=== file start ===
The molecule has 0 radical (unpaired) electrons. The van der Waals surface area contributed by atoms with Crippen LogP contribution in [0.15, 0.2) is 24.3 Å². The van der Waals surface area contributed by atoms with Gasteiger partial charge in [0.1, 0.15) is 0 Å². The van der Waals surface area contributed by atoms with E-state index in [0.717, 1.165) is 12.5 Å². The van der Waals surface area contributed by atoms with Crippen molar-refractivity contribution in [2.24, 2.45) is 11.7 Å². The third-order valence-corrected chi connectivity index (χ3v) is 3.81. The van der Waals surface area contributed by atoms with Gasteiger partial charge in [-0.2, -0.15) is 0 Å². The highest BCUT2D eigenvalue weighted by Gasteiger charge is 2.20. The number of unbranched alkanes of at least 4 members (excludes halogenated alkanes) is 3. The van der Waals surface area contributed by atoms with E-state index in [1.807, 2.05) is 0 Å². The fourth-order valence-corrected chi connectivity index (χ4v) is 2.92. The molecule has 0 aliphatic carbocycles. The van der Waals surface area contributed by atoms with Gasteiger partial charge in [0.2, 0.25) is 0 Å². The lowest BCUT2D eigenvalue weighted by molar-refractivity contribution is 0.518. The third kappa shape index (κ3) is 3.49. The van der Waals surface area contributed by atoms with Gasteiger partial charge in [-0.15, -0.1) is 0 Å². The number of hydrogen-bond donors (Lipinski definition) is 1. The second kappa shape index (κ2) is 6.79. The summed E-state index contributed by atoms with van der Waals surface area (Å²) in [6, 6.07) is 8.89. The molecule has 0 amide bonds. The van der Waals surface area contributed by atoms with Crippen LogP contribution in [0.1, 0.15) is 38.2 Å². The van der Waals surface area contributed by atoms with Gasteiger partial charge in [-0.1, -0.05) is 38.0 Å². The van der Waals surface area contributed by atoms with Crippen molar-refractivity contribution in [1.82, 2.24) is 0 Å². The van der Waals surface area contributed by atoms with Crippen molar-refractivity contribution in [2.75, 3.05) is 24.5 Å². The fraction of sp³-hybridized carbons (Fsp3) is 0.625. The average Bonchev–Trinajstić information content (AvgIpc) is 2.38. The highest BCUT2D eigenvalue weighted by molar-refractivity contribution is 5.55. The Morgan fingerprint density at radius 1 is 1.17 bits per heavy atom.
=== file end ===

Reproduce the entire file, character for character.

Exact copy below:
The molecule has 0 radical (unpaired) electrons. The van der Waals surface area contributed by atoms with Crippen LogP contribution in [0.15, 0.2) is 24.3 Å². The van der Waals surface area contributed by atoms with Gasteiger partial charge in [0.1, 0.15) is 0 Å². The van der Waals surface area contributed by atoms with E-state index in [0.717, 1.165) is 12.5 Å². The van der Waals surface area contributed by atoms with Crippen molar-refractivity contribution in [2.24, 2.45) is 11.7 Å². The third-order valence-corrected chi connectivity index (χ3v) is 3.81. The van der Waals surface area contributed by atoms with Gasteiger partial charge in [-0.2, -0.15) is 0 Å². The highest BCUT2D eigenvalue weighted by Gasteiger charge is 2.20. The number of unbranched alkanes of at least 4 members (excludes halogenated alkanes) is 3. The van der Waals surface area contributed by atoms with E-state index in [1.807, 2.05) is 0 Å². The fourth-order valence-corrected chi connectivity index (χ4v) is 2.92. The molecule has 0 aliphatic carbocycles. The van der Waals surface area contributed by atoms with Gasteiger partial charge in [0.2, 0.25) is 0 Å². The lowest BCUT2D eigenvalue weighted by molar-refractivity contribution is 0.518. The third kappa shape index (κ3) is 3.49. The van der Waals surface area contributed by atoms with Gasteiger partial charge in [-0.15, -0.1) is 0 Å². The number of hydrogen-bond donors (Lipinski definition) is 1. The second kappa shape index (κ2) is 6.79. The summed E-state index contributed by atoms with van der Waals surface area (Å²) in [6, 6.07) is 8.89. The molecule has 0 amide bonds. The van der Waals surface area contributed by atoms with Crippen LogP contribution in [0.1, 0.15) is 38.2 Å². The van der Waals surface area contributed by atoms with Gasteiger partial charge in [-0.1, -0.05) is 38.0 Å². The van der Waals surface area contributed by atoms with Crippen molar-refractivity contribution in [1.82, 2.24) is 0 Å². The van der Waals surface area contributed by atoms with Crippen molar-refractivity contribution in [2.75, 3.05) is 24.5 Å². The fraction of sp³-hybridized carbons (Fsp3) is 0.625. The average Bonchev–Trinajstić information content (AvgIpc) is 2.38. The highest BCUT2D eigenvalue weighted by molar-refractivity contribution is 5.55. The Morgan fingerprint density at radius 1 is 1.17 bits per heavy atom.